A Federal Court judge ordered a victory for women's breasts Friday, but the legal battle for complete freedom for the mammary glands continues.

Judge Beth Phillips issued the order after being asked to do so by both sides in a lawsuit filed by two Springfield, Missouri women, Jessica Lawson and Amber Hutchison, in 2015 against the City of Springfield. In that lawsuit, which also featured the organization Free The Nipple-Springfield, an offshoot of the national Free the Nipple group, asked that a city ordinance prohibiting bare breasts be declared unconstitutional.

Free the Nipple believes that women are discriminated against because they are not allowed to show their breasts in public, while there are no such barriers for men. The plaintiffs are represented by lawyers from the American Civil Liberties Union.

Officials: women's breasts not tourist-friendly

The order came after an agreement was reached by the two sides that a city ordinance that was passed in response to an August 26, 2015, protest in Park Central Square in Springfield. At that protest, women, marching with their nipples covered with small bandages and men who covered theirs in solidarity, brought a type of attention to Springfield that did not please city officials. The ordinance was passed, according to the lawsuit, because Springfield officials thought "women's breasts undermined Springfield's mission to become a more tourist-friendly city."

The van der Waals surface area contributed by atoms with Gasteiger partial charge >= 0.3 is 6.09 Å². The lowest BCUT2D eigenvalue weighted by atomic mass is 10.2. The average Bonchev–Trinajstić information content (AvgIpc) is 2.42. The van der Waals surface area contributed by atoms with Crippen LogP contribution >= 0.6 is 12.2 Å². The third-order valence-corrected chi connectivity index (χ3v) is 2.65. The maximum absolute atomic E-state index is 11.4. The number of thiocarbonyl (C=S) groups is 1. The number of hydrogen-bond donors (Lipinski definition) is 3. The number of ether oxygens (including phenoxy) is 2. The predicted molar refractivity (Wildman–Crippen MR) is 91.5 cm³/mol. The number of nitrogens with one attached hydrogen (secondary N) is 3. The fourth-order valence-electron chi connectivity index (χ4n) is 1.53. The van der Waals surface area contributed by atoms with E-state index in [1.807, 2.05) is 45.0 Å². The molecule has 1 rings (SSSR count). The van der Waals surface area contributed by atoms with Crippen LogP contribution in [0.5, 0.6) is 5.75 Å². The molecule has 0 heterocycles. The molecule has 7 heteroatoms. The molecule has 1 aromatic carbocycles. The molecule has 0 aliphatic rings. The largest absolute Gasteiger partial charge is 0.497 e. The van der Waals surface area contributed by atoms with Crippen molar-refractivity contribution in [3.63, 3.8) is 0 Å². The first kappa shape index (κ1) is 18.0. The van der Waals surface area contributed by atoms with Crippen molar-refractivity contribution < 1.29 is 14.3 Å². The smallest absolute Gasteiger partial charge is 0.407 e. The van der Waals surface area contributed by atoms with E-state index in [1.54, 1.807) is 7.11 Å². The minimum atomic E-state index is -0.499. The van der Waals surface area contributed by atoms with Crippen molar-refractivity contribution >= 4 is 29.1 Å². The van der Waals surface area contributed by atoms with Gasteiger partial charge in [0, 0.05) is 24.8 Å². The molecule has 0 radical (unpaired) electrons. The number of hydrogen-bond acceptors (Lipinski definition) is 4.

The new ordinance prohibited showing female breasts "below a point immediately above the top of the areola" to cause sexual arousal "or which is likely to cause affront or alarm." The law permitted breastfeeding and the display of women's breasts for purposes of adult entertainment.

It was the phrase "or which is likely to cause affront or alarm" that enabled Springfield officials to interpret the law in such a way as to ban anything that offended them and that clearly posed a constitutional challenge. This is something city officials must have realized since they repealed the ordinance in March 2016, even as the lawsuit was pending.

In its place, the Springfield City Council reinstated the ordinance that had been in place.

New petition filed, Free the Nipple fight for women's breasts continues

After the City Council repealed the ordinance, the ACLU was back in court, filing an amended petition opposing the replacement and falling more in line with the Free the Nipple belief that men being allowed to walk in public bare-chested while women are deprived of that opportunity is gender discrimination.

The amended petition also continued the action taken against the earlier ordinance claiming it had done damage to Springfield women.

Friday's ruling, reached after an agreement between the two sides and approved by Judge Phillips, prohibits the City of Springfield from ever reinstating the August 2015 ordinance and pays $750 each to Jessica Lawson and Amber Hutchison. Free the Nipple-Springfield will not receive any money. The court case against the current (and former) Springfield city ordinance continues.